Ryan W. Miller
Published 9:21 AM EDT Sep 4, 2020
NEW YORK — Police are still searching for a suspect Friday after a car rammed through a crowd of protesters in Times Square during a rainy Thursday evening demonstration.
Video shared on social media around 8 p.m. Thursday showed a black sedan charge through a group of protesters, some with bikes, in a crosswalk in Times Square.
The group had been chanting messages protesting social injustice when a car horn begins to blare and the sedan comes into frame. The car stops in front of two cyclists then plows ahead as the crowd chases after it.
New York Police Department spokesperson Thomas Antonetti told USA TODAY on Friday morning that the investigation was ongoing.
“It’s unclear at this point who is responsible,” Antonetti said.
In a tweet Thursday, police said the car involved was not an NYPD vehicle as some social media users said they believed it looked like an unmarked police car.
Antonetti said there were no injuries, though some social media users who tweeted video from the scene said a few minor injuries occurred. NYPD said on Twitter on Thursday that there were no complaints and that anyone who was injured should come forward.
Keith Powers, a New York City council member who represents a district that includes Times Square, tweeted that his office was looking into the incident.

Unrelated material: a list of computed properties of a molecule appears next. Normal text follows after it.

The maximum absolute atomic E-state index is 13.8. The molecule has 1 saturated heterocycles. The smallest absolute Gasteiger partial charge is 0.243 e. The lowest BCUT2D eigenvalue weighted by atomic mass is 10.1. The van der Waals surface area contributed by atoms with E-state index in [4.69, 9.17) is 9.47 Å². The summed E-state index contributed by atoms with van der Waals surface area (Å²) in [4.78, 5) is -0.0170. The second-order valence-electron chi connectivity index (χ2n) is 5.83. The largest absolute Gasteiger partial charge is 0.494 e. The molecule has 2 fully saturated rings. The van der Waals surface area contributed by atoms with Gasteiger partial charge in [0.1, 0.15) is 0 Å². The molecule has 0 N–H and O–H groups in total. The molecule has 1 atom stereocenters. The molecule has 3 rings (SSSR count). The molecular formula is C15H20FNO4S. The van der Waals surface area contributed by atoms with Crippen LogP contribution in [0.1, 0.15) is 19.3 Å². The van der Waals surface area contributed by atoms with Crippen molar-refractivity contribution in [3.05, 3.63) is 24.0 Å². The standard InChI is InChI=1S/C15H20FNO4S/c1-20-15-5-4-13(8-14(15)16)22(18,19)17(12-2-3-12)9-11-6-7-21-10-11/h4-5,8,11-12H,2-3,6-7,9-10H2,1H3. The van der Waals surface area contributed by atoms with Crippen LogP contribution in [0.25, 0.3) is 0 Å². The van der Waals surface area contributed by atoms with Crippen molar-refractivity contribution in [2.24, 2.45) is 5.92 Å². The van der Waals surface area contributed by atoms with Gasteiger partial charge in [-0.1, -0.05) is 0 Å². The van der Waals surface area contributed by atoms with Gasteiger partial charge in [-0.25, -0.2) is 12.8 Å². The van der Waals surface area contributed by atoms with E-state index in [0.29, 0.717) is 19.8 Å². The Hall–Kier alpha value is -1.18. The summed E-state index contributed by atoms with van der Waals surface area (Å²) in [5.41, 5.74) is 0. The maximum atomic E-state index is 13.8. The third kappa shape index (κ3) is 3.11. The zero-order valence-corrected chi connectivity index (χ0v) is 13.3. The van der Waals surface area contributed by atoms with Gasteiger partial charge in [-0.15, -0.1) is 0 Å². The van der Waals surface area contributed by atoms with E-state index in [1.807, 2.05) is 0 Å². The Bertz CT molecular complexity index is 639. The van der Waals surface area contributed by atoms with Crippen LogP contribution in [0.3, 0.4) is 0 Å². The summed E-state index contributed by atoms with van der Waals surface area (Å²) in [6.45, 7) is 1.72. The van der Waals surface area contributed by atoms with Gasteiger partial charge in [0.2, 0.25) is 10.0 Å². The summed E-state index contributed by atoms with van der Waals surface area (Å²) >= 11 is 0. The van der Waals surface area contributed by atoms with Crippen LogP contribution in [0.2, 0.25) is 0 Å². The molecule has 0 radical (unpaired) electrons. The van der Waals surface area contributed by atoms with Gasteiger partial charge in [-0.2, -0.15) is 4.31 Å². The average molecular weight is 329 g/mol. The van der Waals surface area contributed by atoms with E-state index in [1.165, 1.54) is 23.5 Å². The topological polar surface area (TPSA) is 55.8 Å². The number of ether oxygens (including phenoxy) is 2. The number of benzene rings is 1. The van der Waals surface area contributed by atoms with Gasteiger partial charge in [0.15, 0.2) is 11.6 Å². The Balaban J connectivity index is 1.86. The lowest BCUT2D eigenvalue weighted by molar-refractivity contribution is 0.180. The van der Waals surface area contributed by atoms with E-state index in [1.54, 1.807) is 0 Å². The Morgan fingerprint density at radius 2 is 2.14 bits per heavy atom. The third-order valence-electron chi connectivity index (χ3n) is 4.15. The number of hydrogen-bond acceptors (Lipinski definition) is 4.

“Using a vehicle to hurt peaceful protestors is unacceptable and must be stopped,” Powers tweeted.
In a disturbing trend amid recent protests against racial injustice, dozens of vehicles have rammed into demonstrations across the United States this summer. In one incident, it was two NYPD vehicles that rammed into a crowd.
The protests Thursday in Times Square were calling for justice for Daniel Prude, a Black man who died from asphyxia during an incident with Rochester, New York, police in March.
Seven police officers involved in the Prude’s death were suspended Thursday after new details came to light this week about what occurred the night Prude died.
Prude, whose death has been ruled a homicide, was pinned to the ground as police restrained him, and officers also placed a “spit hood” over his head.
The incident occurred two months before the death of George Floyd, a Black man killed when a white police officer dug his knee into Floyd’s neck for over eight minutes. Floyd’s death sparked massive unrest across the country as protesters repeated calls for changes to police departments and racial justice.
Contributing: John Connolly, The Bergen Record; Steve Orr, Rochester Democrat and Chronicle